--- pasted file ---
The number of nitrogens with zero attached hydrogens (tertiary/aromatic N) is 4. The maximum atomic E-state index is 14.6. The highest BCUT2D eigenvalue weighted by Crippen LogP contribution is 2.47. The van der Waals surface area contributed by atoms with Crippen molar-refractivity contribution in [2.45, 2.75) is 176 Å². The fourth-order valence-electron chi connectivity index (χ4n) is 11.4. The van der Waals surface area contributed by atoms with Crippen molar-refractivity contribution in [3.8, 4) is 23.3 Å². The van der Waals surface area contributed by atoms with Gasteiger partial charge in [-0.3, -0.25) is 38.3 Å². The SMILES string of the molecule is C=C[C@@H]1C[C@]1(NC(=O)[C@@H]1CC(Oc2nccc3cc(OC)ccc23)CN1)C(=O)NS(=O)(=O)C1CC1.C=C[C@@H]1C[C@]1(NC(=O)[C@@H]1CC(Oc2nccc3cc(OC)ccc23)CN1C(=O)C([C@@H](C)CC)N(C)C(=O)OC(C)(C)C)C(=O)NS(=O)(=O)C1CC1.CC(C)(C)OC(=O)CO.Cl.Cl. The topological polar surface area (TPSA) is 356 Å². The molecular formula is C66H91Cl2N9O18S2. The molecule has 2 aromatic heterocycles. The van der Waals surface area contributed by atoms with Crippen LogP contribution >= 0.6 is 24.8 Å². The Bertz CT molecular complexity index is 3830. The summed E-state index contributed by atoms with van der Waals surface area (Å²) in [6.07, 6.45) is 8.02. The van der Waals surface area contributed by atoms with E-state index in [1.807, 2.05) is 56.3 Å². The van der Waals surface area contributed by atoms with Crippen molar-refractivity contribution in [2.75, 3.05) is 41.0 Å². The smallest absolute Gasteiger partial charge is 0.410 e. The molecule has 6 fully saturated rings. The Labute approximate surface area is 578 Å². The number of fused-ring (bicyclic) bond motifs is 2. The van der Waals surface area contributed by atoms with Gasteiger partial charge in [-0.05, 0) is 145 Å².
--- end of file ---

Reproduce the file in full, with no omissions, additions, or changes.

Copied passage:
The number of nitrogens with zero attached hydrogens (tertiary/aromatic N) is 4. The maximum atomic E-state index is 14.6. The highest BCUT2D eigenvalue weighted by Crippen LogP contribution is 2.47. The van der Waals surface area contributed by atoms with Crippen molar-refractivity contribution in [2.45, 2.75) is 176 Å². The fourth-order valence-electron chi connectivity index (χ4n) is 11.4. The van der Waals surface area contributed by atoms with Crippen molar-refractivity contribution in [3.8, 4) is 23.3 Å². The van der Waals surface area contributed by atoms with Gasteiger partial charge in [-0.3, -0.25) is 38.3 Å². The SMILES string of the molecule is C=C[C@@H]1C[C@]1(NC(=O)[C@@H]1CC(Oc2nccc3cc(OC)ccc23)CN1)C(=O)NS(=O)(=O)C1CC1.C=C[C@@H]1C[C@]1(NC(=O)[C@@H]1CC(Oc2nccc3cc(OC)ccc23)CN1C(=O)C([C@@H](C)CC)N(C)C(=O)OC(C)(C)C)C(=O)NS(=O)(=O)C1CC1.CC(C)(C)OC(=O)CO.Cl.Cl. The topological polar surface area (TPSA) is 356 Å². The molecular formula is C66H91Cl2N9O18S2. The molecule has 2 aromatic heterocycles. The van der Waals surface area contributed by atoms with Crippen LogP contribution >= 0.6 is 24.8 Å². The Bertz CT molecular complexity index is 3830. The summed E-state index contributed by atoms with van der Waals surface area (Å²) in [6.07, 6.45) is 8.02. The van der Waals surface area contributed by atoms with E-state index in [1.807, 2.05) is 56.3 Å². The van der Waals surface area contributed by atoms with Crippen molar-refractivity contribution in [2.75, 3.05) is 41.0 Å². The smallest absolute Gasteiger partial charge is 0.410 e. The molecule has 6 fully saturated rings. The Labute approximate surface area is 578 Å². The number of fused-ring (bicyclic) bond motifs is 2. The van der Waals surface area contributed by atoms with Gasteiger partial charge in [-0.05, 0) is 145 Å².